And importantly, we achieved the record level. I mean, three years ago, Donington was falling over, delivering 220,000 singles a day at peak. We peaked this year at 430,000 singles. So I’m pleased with the progress there, but notwithstanding that, we have got more to do.
Fine. Can I just quickly ask about guidance? I’m slightly confused as to kind of whether you’re holding guidance or whether you’re saying that the Food, the additional Food waste is in addition to existing guidance?
I’m looking to one of my learned colleagues to say these in the correct words.
So this is Clare Pettitt, hi. So what we’re saying in terms of guidance on margin, I think we have already guided in a range and what we were telling you today is we’re guiding towards the lower end of that range for gross margin.
Okay, that’s fine. Thank you very much.
Simon, just to build on your point about Black Friday, what I would say, and this is worth looking at, the levels of discounting in the marketplace were unprecedented. And we saw a really big spike come out of the week, so before Black Friday, which carried on. And by the time, the levels of discounting and the product that was being discounted was, I think, never seen before. And we will look at that with regards to Black Friday. But I’m really clear that this business wants to have a trusted value position and first price, right price, but it’s just worth noting the levels of discount in the market.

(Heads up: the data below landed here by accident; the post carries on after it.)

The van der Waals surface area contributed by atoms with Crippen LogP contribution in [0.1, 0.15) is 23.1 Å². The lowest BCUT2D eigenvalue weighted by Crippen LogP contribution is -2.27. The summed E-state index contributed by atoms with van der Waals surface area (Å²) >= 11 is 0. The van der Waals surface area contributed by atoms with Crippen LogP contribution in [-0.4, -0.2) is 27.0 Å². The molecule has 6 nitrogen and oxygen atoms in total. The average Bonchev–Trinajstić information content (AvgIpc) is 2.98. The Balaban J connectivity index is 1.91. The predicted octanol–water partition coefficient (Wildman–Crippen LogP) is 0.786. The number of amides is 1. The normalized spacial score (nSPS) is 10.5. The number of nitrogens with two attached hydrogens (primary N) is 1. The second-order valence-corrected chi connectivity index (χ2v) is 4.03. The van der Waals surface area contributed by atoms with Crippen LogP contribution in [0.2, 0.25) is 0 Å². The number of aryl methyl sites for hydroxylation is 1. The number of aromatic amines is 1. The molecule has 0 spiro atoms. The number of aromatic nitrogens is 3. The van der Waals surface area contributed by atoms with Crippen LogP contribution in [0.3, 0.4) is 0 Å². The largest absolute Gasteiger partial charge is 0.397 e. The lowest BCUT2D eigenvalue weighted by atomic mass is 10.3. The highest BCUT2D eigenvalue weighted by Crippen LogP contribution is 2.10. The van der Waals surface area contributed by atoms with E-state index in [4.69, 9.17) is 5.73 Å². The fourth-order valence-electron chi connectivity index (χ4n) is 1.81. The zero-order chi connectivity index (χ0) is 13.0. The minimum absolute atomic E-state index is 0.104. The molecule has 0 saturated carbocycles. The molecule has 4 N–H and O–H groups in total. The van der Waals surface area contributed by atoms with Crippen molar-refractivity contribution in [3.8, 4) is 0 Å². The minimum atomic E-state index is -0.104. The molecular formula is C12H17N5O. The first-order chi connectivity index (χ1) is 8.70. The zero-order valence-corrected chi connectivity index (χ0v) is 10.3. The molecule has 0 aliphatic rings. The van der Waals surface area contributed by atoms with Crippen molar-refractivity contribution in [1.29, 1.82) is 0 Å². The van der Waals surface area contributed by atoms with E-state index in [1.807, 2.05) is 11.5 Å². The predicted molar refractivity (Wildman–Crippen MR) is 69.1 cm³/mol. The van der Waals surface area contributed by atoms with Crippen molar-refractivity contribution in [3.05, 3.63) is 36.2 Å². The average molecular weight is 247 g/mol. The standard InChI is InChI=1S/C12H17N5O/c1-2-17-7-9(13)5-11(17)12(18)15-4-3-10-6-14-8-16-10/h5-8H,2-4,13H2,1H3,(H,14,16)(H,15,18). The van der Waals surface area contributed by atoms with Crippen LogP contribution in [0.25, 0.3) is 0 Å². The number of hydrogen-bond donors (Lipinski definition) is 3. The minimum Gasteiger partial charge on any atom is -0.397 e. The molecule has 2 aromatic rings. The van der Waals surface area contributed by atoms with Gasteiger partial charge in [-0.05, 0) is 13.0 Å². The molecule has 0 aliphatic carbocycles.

We’ll now take our next question from Charlie Muir-Sands from BNP Paribas. Please go ahead. Your line is open.
Just sticking with the Clothing a bit, to start with. I wondered if you could comment on the full price performance or rather the measure that you gave back in October and how that performed over the period for Clothing & Home? And then secondly, you’ve obviously flagged less stock into sale and you’ve only reported up to 28th of December. So I wondered if that meant total sales would remain under pressure from less clearance in the fourth quarter as well?
So, let’s just deal with the sale. I mean the key thing here is we wanted to make move to a full price stance quickly. I want to make sure the business, yes, is more robust in its stock position. And I’ve been saying for a long time we want to reduce the amount of internal stock in the business. That’s something that is front and center of how I will be looking at Clothing & Home. Again, second successive sale, where we have substantially reduced the amount of stock online. Yes, there might be some short-term revenue issues in the next couple of weeks. We are not seeing that yet. However, I do want to get back to a full price stance. And we saw the benefits of that I think in October as customers reacting strongly to the autumn ranges. And that’s something I want to continue with. In terms of how we saw the full price number moving, again, I just want to unpack slightly. Yes, there’s a slight difference. The key impacts on last year was less reduced in the quarter, which paced down by about 1%, just short of 1% in terms of the like-for-like. And we’ve also got an issue within the Home and Gifting area. I can tell you that I’m pleased with the Clothing like-for-like in the quarter. And as I said earlier, I believe that we will have held our margin to gain market share.